Illinois is the fifth most bankrupt state in the country, according to the American Bankruptcy Institute.
For the first time since 2010, the bankruptcy filing rate edged up in two consecutive months, as a 5 percent January 2017 increase followed a similar increase in December 2016. However, the per capita filing rate actually decreased, from 2.48 per 1,000 people to 2.13. Nevertheless, ABI Executive Director Samuel Gerdano said the higher overall filing rate marked the beginning of a trend fueled by higher interest rates that make it harder for people to borrow money. If current economic trends continue, “more debt-burdened consumers and businesses may seek the financial shelter of bankruptcy,” he predicted.
Alabama, Tennessee, Georgia, and Arkansas were the only states with higher per capita filing rates than Illinois’ 3.41.
Why People File Bankruptcy
Rising interest rates and a persistent wage gap are essentially the one-two punch combination that drives many families into bankruptcy. For almost the first time since the end of the Great Recession, just as many households are recovering, both interest rates and inflation are on the rise; meanwhile, wage growth is nowhere near as significant as it was in the go-go 1990s and early 2000s.
When interest rates were low, the wage-price gap was not that big of a deal, because families could use credit to take care of any sudden cash emergencies. But with loans now either harder to get or entirely unavailable, borrowing money is either not as good as an option as it was before or not on an option at all.
With limited access to credit and little savings (the average family does not have the cash to cover a $400 emergency expense), there are no resources to cope with sudden expenses related to:
- – Job Loss: With many households existing hand-to-mouth, even a month or two of no income creates a snowball effect, as the late payments (especially on unsecured debts) quickly pile up.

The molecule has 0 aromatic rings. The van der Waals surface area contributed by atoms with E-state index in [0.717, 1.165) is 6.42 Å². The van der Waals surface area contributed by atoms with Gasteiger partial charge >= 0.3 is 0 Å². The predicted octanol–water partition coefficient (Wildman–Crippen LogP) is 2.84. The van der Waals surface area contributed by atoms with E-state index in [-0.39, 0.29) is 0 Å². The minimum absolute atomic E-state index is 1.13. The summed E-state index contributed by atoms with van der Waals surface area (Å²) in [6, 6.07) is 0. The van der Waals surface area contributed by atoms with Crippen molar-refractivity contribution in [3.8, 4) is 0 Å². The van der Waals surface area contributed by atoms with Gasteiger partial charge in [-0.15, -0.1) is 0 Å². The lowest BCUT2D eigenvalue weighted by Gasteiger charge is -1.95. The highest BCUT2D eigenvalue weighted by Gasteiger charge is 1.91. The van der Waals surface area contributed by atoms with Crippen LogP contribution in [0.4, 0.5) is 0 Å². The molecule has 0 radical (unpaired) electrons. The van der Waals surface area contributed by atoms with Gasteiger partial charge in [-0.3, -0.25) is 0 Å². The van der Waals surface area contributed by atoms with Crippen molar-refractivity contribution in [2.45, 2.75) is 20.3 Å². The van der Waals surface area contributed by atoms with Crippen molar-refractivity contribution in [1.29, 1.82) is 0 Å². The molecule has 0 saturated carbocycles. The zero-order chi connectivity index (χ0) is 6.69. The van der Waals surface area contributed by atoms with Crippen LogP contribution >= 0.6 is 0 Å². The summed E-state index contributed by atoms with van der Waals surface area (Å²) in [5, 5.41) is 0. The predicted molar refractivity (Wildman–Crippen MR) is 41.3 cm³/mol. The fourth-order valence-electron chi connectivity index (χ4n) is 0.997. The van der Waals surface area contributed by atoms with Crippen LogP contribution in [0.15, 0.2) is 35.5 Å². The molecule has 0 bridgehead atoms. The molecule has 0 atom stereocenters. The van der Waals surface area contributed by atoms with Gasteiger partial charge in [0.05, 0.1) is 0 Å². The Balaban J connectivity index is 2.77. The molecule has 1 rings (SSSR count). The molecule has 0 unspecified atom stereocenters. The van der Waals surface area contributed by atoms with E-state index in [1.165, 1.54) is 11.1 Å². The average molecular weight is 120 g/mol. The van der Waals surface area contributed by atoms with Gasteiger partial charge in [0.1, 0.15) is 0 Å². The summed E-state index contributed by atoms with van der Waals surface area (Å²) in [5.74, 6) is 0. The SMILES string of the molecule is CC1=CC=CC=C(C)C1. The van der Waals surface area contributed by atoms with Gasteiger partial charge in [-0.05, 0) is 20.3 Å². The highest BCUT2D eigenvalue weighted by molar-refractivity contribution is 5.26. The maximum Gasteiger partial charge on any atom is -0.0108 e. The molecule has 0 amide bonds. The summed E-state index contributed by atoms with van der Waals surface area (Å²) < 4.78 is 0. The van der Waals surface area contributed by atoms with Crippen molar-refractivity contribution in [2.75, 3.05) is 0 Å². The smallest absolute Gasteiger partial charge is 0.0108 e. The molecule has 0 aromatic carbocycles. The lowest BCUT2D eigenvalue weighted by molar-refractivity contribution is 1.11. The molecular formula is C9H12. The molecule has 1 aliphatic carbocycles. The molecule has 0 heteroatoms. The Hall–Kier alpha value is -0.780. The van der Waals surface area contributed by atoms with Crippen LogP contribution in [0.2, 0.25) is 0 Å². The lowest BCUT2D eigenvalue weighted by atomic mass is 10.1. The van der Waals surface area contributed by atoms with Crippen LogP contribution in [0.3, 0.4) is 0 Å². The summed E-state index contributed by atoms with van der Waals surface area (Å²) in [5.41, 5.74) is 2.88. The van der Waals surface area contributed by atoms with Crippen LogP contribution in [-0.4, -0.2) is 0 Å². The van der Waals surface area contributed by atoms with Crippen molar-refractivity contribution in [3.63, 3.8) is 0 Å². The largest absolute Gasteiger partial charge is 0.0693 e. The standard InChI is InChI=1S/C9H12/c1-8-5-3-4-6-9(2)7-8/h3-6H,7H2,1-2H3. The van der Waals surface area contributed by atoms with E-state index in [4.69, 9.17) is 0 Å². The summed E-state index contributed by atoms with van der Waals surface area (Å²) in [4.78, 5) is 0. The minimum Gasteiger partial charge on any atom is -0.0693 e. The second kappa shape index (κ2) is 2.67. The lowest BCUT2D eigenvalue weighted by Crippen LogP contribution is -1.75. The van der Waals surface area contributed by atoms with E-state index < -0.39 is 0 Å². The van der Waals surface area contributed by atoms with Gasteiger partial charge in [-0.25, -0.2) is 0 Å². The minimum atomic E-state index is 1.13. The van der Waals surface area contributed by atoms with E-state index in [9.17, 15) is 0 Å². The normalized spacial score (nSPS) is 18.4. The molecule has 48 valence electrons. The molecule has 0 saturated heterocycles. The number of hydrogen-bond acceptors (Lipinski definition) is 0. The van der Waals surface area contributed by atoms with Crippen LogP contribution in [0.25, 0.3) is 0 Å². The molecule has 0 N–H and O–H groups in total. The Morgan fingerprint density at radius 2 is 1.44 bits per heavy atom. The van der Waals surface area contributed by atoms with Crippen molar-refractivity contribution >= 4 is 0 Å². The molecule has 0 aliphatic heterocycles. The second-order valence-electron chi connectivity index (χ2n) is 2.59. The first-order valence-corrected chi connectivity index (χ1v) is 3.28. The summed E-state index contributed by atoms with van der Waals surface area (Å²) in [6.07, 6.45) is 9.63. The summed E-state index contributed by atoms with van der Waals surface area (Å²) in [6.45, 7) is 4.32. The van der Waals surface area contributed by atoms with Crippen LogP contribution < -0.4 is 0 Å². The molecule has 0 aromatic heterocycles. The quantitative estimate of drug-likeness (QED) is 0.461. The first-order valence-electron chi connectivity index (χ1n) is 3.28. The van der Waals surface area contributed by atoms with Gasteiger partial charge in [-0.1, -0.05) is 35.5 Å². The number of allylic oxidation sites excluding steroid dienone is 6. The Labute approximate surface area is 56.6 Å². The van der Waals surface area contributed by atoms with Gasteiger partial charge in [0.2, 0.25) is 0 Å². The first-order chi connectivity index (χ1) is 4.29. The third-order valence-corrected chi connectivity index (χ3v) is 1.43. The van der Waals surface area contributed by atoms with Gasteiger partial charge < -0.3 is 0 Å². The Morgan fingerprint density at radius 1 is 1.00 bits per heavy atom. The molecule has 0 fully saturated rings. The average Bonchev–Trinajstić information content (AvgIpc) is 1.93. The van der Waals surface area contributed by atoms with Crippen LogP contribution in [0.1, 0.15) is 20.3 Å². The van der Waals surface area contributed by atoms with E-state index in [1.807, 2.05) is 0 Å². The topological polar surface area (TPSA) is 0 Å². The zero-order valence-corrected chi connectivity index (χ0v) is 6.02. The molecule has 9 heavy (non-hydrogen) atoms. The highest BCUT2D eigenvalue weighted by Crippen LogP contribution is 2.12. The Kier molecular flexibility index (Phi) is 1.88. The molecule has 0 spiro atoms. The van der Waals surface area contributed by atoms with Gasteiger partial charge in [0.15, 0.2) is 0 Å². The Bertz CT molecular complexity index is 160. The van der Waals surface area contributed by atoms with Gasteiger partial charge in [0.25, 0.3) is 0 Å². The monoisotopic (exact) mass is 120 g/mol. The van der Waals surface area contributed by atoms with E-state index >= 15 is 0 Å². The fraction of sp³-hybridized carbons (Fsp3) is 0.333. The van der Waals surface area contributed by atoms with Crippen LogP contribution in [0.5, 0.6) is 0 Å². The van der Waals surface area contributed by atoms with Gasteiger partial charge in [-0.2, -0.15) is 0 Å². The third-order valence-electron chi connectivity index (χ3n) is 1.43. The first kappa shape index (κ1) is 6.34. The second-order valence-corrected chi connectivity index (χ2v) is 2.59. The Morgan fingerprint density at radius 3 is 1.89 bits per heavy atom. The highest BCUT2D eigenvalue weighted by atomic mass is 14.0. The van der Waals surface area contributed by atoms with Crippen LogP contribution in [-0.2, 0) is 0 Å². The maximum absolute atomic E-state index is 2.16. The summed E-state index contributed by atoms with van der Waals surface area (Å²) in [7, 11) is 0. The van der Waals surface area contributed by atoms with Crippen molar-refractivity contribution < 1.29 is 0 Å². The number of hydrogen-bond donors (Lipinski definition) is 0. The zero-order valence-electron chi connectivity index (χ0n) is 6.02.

- – Medical Bills: Estimates vary, but there is little doubt that many people have medical bills that they can barely afford to pay.
- – Divorce: Thousands of dollars in attorneys’ fees, along with family support payments and/or the loss of income, is a tremendous financial shock.
These events, and others like them, can happen to anyone at any time with little or no warning, and usually involve no fault on the part of the debtor.
Bankruptcy is a viable alternative in these situations. The automatic stay prohibits moneylenders from pursuing any adverse action against debtors, from annoying phone calls to foreclosure. Chapter 7 eliminates most unsecured debts in only a few months, while Chapter 13 gives families up to five years to catch up on past-due secured debts. Either way, when the case is discharged, the debtors have fresh financial starts.
Reach Out to Experienced Attorneys
Student loans are dischargeable in bankruptcy in limited circumstances. For a free consultation with an experienced bankruptcy attorney in Chicago, contact the Bentz Holguin Law Firm, LLC. We routinely handle cases in both Illinois and Indiana.